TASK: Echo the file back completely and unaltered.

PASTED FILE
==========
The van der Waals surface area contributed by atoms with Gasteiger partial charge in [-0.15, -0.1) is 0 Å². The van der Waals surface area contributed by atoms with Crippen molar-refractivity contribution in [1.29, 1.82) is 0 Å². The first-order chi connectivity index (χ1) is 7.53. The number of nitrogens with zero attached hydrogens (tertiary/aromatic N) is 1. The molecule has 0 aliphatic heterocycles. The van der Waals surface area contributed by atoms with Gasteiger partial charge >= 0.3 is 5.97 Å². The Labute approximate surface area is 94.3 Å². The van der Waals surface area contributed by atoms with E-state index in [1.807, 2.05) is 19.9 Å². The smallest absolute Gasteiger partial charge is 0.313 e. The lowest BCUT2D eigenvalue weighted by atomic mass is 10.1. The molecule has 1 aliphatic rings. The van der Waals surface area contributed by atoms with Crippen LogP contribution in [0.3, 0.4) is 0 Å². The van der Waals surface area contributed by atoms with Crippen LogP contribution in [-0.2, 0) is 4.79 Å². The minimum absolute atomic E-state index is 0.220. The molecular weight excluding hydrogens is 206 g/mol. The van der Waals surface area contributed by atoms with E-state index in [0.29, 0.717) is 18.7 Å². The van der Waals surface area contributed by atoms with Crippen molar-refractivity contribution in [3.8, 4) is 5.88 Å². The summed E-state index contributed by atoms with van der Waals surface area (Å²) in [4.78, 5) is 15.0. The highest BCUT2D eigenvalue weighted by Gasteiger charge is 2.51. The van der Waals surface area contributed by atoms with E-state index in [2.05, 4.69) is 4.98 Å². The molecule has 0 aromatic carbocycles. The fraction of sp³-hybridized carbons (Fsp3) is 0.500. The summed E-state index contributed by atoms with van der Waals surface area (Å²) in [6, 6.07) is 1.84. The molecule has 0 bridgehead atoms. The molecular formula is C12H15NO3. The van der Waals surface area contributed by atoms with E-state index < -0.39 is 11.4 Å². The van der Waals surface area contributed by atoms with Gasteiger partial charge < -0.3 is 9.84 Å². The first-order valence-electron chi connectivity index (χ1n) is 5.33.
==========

The van der Waals surface area contributed by atoms with Gasteiger partial charge in [-0.15, -0.1) is 0 Å². The van der Waals surface area contributed by atoms with Crippen molar-refractivity contribution in [1.29, 1.82) is 0 Å². The first-order chi connectivity index (χ1) is 7.53. The number of nitrogens with zero attached hydrogens (tertiary/aromatic N) is 1. The molecule has 0 aliphatic heterocycles. The van der Waals surface area contributed by atoms with Gasteiger partial charge >= 0.3 is 5.97 Å². The Labute approximate surface area is 94.3 Å². The van der Waals surface area contributed by atoms with E-state index in [1.807, 2.05) is 19.9 Å². The smallest absolute Gasteiger partial charge is 0.313 e. The lowest BCUT2D eigenvalue weighted by atomic mass is 10.1. The molecule has 1 aliphatic rings. The van der Waals surface area contributed by atoms with Crippen LogP contribution in [0.3, 0.4) is 0 Å². The van der Waals surface area contributed by atoms with Crippen LogP contribution in [-0.2, 0) is 4.79 Å². The minimum absolute atomic E-state index is 0.220. The molecular weight excluding hydrogens is 206 g/mol. The van der Waals surface area contributed by atoms with E-state index in [0.29, 0.717) is 18.7 Å². The van der Waals surface area contributed by atoms with Crippen molar-refractivity contribution in [3.8, 4) is 5.88 Å². The summed E-state index contributed by atoms with van der Waals surface area (Å²) in [4.78, 5) is 15.0. The highest BCUT2D eigenvalue weighted by Gasteiger charge is 2.51. The van der Waals surface area contributed by atoms with E-state index in [2.05, 4.69) is 4.98 Å². The molecule has 0 aromatic carbocycles. The fraction of sp³-hybridized carbons (Fsp3) is 0.500. The summed E-state index contributed by atoms with van der Waals surface area (Å²) in [6, 6.07) is 1.84. The molecule has 0 bridgehead atoms. The molecular formula is C12H15NO3. The van der Waals surface area contributed by atoms with E-state index < -0.39 is 11.4 Å². The van der Waals surface area contributed by atoms with Gasteiger partial charge < -0.3 is 9.84 Å². The first-order valence-electron chi connectivity index (χ1n) is 5.33.